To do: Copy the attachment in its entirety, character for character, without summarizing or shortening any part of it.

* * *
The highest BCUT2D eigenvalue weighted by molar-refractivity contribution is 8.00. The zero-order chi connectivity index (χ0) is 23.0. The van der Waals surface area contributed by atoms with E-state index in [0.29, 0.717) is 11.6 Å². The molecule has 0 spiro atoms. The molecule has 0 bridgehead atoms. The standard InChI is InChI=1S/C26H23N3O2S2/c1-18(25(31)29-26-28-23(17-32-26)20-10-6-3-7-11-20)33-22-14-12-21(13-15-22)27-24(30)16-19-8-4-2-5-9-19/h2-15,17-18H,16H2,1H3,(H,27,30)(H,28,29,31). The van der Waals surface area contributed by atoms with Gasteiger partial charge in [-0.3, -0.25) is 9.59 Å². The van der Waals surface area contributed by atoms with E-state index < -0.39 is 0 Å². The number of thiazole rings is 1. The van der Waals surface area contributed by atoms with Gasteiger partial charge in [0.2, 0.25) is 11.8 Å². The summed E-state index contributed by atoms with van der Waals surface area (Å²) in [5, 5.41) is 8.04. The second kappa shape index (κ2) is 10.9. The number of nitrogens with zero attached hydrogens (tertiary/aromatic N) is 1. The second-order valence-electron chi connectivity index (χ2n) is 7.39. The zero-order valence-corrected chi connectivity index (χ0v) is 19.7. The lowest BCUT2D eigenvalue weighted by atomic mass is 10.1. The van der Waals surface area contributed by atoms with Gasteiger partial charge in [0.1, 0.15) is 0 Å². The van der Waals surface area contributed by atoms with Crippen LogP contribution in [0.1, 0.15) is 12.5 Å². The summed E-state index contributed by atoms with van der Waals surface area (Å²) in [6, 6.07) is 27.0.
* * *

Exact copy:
The highest BCUT2D eigenvalue weighted by molar-refractivity contribution is 8.00. The zero-order chi connectivity index (χ0) is 23.0. The van der Waals surface area contributed by atoms with E-state index in [0.29, 0.717) is 11.6 Å². The molecule has 0 spiro atoms. The molecule has 0 bridgehead atoms. The standard InChI is InChI=1S/C26H23N3O2S2/c1-18(25(31)29-26-28-23(17-32-26)20-10-6-3-7-11-20)33-22-14-12-21(13-15-22)27-24(30)16-19-8-4-2-5-9-19/h2-15,17-18H,16H2,1H3,(H,27,30)(H,28,29,31). The van der Waals surface area contributed by atoms with Gasteiger partial charge in [-0.3, -0.25) is 9.59 Å². The van der Waals surface area contributed by atoms with E-state index < -0.39 is 0 Å². The number of thiazole rings is 1. The van der Waals surface area contributed by atoms with Gasteiger partial charge in [0.2, 0.25) is 11.8 Å². The summed E-state index contributed by atoms with van der Waals surface area (Å²) in [5, 5.41) is 8.04. The second kappa shape index (κ2) is 10.9. The number of nitrogens with zero attached hydrogens (tertiary/aromatic N) is 1. The second-order valence-electron chi connectivity index (χ2n) is 7.39. The zero-order valence-corrected chi connectivity index (χ0v) is 19.7. The lowest BCUT2D eigenvalue weighted by atomic mass is 10.1. The van der Waals surface area contributed by atoms with Gasteiger partial charge in [0.1, 0.15) is 0 Å². The van der Waals surface area contributed by atoms with Crippen LogP contribution in [0.1, 0.15) is 12.5 Å². The summed E-state index contributed by atoms with van der Waals surface area (Å²) in [6, 6.07) is 27.0.